The independent Montenegrin radio, commenting on this incident, gives a rather different version from Belgrade, reporting that 6 vehicles were apparently hit in the incident, including 2 police vehicles, although of course they were not shown on the TV pictures. We also know that the Serbs are going to some lengths to conceal their casualties. I don't know if you have seen the reports out of Belgrade this morning that the cemeteries were closed until midday in order for a number of discreet military burials to take place. Of course this is something that is not widely known to the public.

The other thing, looking at this whole incident, is that the bus - would not seem to have been hit by a missile or a bomb from an aircraft - would not seem. Obviously without a thorough forensic examination on the ground it is difficult to know exactly why that bus was in the state that it was in, but small arms fire, mortars, a ground skirmish are also possibilities that at least have to be looked at.

So in other words what I can say is that we have no indication whatever, after a thorough search, that NATO was involved in that incident and just looking at the things that we do know, other hypotheses seem worth investigating at the present time.

Question: Would you have anything to add to President Clinton's comments this morning that he might consider a pause in the bombing?

Jamie Shea: I believe that President Clinton was very clear yesterday and his senior advisers, who also spoke, have been clear too. The President said what everybody in NATO has been saying for a long time, that when we know that the Serb forces are withdrawing from Kosovo, as I said yesterday when we can see the dust from the tracks of all of those vehicles turning around and pulling out and we know that they are leaving for certain, we can verify that and therefore we know that Milosevic is meeting our fundamental conditions, not just one by the way, but five, then of course we are prepared to stop this air operation. But this is not a pause, this is a question of stopping when we know that Milosevic is now stopping his violence and is pulling out his forces. That is what the President said, that is perfectly clear, and he only stated what he has been saying for a long time and what every other NATO leader has been saying.

ABC News: Serb Radio is reporting that a NATO plane has been shot down near Valjevo in Serbia. Do you have any information about that?

Jamie Shea: No, but so far I have counted over 70 NATO aircraft said to be shot down by the Yugoslav forces, and that makes 71.

Norwegian News Agency: Just as you started your brief today there was a wired from AFP in Moscow from Russian sources saying that NATO should have accepted a peace keeping mission in Kosovo under the UN flag. Could you comment on that?

Jamie Shea: We have a NATO peace implementation mission in Bosnia which has now been on-going for 4 years under a Chapter 7 UN Security Council mandate which has been renewed consistently. Russia participates in that force and we are very happy with it. Obviously the question of the mandate for an international security force in Kosovo, which is our objective, is something that has to be worked out. But as you know, allied leaders in Russia are currently holding a series of discussions to try to define the circumstances for that force and certainly if it is possible to have a UN Security Council resolution, if that can be achieved, that would be an acceptable basis for us. But we have to wait and see, as these discussions with Russia progress, if we are going to be able to achieve that, but we are making every effort and you can see that from the intense diplomatic activity that is on-going to achieve that.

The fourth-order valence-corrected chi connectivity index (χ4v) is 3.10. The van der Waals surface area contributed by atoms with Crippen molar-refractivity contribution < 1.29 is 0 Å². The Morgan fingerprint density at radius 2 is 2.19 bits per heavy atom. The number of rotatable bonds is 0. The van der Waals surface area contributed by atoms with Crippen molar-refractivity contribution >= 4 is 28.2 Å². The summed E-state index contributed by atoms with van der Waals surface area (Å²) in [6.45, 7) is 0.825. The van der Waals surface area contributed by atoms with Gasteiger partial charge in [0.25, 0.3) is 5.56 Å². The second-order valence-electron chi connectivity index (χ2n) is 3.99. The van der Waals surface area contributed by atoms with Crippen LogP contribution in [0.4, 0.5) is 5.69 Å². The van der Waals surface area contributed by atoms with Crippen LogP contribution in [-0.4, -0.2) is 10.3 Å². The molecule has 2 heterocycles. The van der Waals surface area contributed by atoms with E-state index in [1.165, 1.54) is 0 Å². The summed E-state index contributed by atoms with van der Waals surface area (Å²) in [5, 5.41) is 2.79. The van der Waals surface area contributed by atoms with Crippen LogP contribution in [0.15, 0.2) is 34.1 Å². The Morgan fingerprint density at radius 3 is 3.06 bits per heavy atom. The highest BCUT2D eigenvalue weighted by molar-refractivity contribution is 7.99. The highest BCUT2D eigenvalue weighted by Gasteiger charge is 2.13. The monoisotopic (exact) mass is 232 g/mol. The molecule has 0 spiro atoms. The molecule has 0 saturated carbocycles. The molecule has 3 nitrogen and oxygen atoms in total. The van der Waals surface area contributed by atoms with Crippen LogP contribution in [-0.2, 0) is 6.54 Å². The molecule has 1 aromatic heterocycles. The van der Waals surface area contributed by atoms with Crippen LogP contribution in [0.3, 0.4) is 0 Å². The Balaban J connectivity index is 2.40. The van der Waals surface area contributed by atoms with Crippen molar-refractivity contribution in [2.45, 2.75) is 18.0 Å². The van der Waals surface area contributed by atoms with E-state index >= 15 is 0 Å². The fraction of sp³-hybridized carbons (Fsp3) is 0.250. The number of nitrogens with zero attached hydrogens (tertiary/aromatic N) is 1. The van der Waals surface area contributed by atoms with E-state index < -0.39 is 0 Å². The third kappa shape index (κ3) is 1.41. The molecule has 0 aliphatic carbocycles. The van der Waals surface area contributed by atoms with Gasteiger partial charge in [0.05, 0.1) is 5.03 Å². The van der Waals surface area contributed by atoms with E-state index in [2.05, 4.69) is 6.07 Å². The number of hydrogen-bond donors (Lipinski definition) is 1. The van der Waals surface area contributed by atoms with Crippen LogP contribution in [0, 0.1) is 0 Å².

But obviously we also want this to be a mandate for a robust force with the proper rules of engagement, the ability to do its work in a robust way with the clear lines of authority, with the NATO core that we know is indispensable if this force is going to be effective and different from previous manifestations of the international presence in Kosovo, and if it is going to have the confidence of the Kosovar Albanian population. They have said all along that they want a robust force and they want NATO to be there if they are going to return home, and as returning them home is one of our priorities I think we have to heed what they are saying.

Major General Jertz: May I draw your attention just back to military history again. You know from 1992 - 1995 in Bosnia we had no robust forces and we had about 48 cease-fire agreements, the first one did not last longer than a minute, the last one not longer than an hour, and when the robust forces came in in 1995, from then on Bosnia Herzegovina was safe and the shooting had ended there.

Question: (Not interpreted)

Jamie Shea: (Not interpreted)

Jonathan: Two questions please for the General. I appreciate you obviously want to give much more detailed information on the attacks on fielded forces later in the week, but since this is such a strong theme of today's briefing, could you give us some indication of the scale of the losses, particularly in tanks and armoured vehicles, that you think the Yugoslav forces have suffered over recent weeks? Are we talking of dozens of tanks or more than that, or less? And secondly, could you give us some indication as to the reason behind the increasing success that you are claiming? Is it simply better where there are more sorties being flown, or have there been some fundamental changes in the pattern of the NATO attacks?